It may have been in the darkest, innermost chamber of the prison. And the doors and the walls of their cell may have been thick and the heavy chains on their legs may have been locked, but my friends, they were not bound. They were not bound because they were exactly what the evil spirit said they were: slaves of the most high God. That God who loves, that God who delivers, that God who never leaves her children alone. Their songs that night reminded them, I believe, of that deeper freedom, of more profound peace that the world could never take away.

As they were singing, right in the middle of the second verse to Jesus Is A Rock, in the middle of the night, the earth heaves and the prison shakes and the doors fly open and everybody’s chains fly off. And the jailer wakes up and he sees the doors are all open and the chains are all off and knowing what happens to jailers when all of your prisoners escape – he takes out his sword and he’s ready to fall on it himself.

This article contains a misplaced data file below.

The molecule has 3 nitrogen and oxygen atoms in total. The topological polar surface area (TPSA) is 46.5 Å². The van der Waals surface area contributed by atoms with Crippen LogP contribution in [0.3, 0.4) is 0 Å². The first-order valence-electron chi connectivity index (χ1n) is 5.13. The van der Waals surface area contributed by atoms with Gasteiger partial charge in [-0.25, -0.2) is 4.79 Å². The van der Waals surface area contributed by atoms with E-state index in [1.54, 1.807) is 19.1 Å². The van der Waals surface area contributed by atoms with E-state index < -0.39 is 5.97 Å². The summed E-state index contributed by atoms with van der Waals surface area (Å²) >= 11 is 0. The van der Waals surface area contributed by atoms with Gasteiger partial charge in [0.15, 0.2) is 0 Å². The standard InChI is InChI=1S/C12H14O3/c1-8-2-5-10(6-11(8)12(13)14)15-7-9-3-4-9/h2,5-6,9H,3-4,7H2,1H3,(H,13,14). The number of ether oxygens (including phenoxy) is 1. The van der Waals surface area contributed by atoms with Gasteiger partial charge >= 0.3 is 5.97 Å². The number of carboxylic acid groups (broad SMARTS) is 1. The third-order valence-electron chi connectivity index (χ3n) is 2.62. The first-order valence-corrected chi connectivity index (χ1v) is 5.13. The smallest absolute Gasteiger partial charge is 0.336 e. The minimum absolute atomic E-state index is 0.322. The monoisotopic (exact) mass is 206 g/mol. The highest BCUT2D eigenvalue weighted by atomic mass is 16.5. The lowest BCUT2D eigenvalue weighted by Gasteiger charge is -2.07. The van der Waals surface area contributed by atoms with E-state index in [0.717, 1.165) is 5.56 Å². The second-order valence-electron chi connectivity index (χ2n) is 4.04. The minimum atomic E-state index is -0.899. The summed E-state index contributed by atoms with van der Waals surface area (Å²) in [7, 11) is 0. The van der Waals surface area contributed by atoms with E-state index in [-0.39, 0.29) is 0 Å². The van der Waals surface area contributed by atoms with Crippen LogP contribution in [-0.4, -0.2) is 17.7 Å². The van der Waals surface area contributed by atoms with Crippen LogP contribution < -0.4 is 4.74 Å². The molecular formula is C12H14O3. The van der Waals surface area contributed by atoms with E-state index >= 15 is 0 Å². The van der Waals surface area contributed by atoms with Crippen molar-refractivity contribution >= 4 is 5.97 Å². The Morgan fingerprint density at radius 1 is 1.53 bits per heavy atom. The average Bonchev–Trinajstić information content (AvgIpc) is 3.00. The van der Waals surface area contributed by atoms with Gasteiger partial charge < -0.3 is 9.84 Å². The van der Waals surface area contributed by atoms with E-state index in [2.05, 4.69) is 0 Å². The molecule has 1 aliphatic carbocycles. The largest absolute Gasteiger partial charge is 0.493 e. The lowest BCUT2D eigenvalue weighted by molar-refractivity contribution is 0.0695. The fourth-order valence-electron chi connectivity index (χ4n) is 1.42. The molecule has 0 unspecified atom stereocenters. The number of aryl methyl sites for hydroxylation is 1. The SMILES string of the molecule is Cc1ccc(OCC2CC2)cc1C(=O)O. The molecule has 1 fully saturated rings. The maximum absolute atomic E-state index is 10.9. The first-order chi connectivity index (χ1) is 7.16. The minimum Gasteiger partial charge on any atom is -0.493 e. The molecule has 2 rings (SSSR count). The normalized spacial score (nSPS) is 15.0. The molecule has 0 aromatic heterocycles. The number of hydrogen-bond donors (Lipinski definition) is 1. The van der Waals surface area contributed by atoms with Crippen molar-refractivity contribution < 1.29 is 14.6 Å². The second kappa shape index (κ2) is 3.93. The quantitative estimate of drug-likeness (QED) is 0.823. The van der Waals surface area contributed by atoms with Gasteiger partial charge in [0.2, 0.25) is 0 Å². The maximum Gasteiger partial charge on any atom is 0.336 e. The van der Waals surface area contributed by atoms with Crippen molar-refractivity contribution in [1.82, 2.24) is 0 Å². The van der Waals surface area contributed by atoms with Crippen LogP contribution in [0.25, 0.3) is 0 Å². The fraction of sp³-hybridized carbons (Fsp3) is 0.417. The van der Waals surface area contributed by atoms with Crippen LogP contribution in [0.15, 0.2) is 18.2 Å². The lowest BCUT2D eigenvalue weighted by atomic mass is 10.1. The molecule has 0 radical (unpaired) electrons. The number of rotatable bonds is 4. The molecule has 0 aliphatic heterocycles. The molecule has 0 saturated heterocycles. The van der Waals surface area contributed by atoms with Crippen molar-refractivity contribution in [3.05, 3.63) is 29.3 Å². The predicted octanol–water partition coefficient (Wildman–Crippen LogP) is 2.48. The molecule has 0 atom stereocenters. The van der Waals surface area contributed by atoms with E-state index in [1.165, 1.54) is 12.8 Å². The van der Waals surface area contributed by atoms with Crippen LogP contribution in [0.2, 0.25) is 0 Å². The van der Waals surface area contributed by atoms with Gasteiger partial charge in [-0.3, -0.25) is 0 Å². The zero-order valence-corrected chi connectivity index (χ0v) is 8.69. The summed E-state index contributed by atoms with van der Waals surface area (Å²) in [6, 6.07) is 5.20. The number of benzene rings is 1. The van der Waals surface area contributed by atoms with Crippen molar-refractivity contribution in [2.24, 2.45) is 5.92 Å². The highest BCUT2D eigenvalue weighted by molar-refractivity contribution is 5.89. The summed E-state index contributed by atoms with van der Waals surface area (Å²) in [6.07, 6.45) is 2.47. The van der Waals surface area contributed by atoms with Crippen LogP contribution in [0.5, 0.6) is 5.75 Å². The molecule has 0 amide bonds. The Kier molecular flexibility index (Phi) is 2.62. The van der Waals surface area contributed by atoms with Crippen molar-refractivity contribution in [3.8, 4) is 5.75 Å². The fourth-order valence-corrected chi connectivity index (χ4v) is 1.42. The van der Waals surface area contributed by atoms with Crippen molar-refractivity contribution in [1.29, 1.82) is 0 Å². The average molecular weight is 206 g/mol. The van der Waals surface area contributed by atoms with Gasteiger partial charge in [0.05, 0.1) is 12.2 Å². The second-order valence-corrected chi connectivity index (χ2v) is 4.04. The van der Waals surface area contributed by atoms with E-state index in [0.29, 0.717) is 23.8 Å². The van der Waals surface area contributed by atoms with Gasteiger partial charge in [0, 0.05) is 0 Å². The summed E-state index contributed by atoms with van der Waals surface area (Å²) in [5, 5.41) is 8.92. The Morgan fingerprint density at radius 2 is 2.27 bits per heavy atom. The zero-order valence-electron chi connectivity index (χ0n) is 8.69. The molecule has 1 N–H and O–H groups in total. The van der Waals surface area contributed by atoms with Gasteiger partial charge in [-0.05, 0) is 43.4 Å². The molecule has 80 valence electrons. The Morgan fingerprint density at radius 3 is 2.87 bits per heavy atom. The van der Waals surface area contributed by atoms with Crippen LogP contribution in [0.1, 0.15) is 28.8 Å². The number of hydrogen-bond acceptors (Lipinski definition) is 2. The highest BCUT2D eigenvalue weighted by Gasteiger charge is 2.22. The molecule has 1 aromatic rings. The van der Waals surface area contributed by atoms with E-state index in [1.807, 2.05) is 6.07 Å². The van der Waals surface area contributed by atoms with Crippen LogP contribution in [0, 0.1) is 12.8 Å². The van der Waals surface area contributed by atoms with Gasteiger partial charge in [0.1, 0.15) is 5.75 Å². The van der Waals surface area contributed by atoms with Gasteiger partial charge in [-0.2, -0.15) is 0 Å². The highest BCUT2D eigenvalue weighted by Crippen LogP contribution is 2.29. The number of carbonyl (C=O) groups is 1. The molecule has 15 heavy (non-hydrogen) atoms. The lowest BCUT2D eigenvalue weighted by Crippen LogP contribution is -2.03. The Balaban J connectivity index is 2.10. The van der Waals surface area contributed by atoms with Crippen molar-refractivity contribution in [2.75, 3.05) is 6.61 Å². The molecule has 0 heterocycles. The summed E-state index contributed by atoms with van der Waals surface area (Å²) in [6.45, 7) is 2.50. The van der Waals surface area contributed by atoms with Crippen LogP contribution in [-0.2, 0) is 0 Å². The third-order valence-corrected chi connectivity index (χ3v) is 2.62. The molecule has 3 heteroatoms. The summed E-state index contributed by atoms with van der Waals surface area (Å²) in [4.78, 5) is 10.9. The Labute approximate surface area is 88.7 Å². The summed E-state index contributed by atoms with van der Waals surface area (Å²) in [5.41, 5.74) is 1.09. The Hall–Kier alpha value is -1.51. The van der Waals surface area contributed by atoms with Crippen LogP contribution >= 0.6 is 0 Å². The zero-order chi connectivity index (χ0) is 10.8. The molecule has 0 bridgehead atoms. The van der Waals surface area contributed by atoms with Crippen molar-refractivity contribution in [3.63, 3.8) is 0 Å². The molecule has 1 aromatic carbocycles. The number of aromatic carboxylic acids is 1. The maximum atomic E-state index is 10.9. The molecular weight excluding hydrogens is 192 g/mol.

(To listen to the sermon in full, please click below)

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  • Courageous Ministry

    Dear Friends,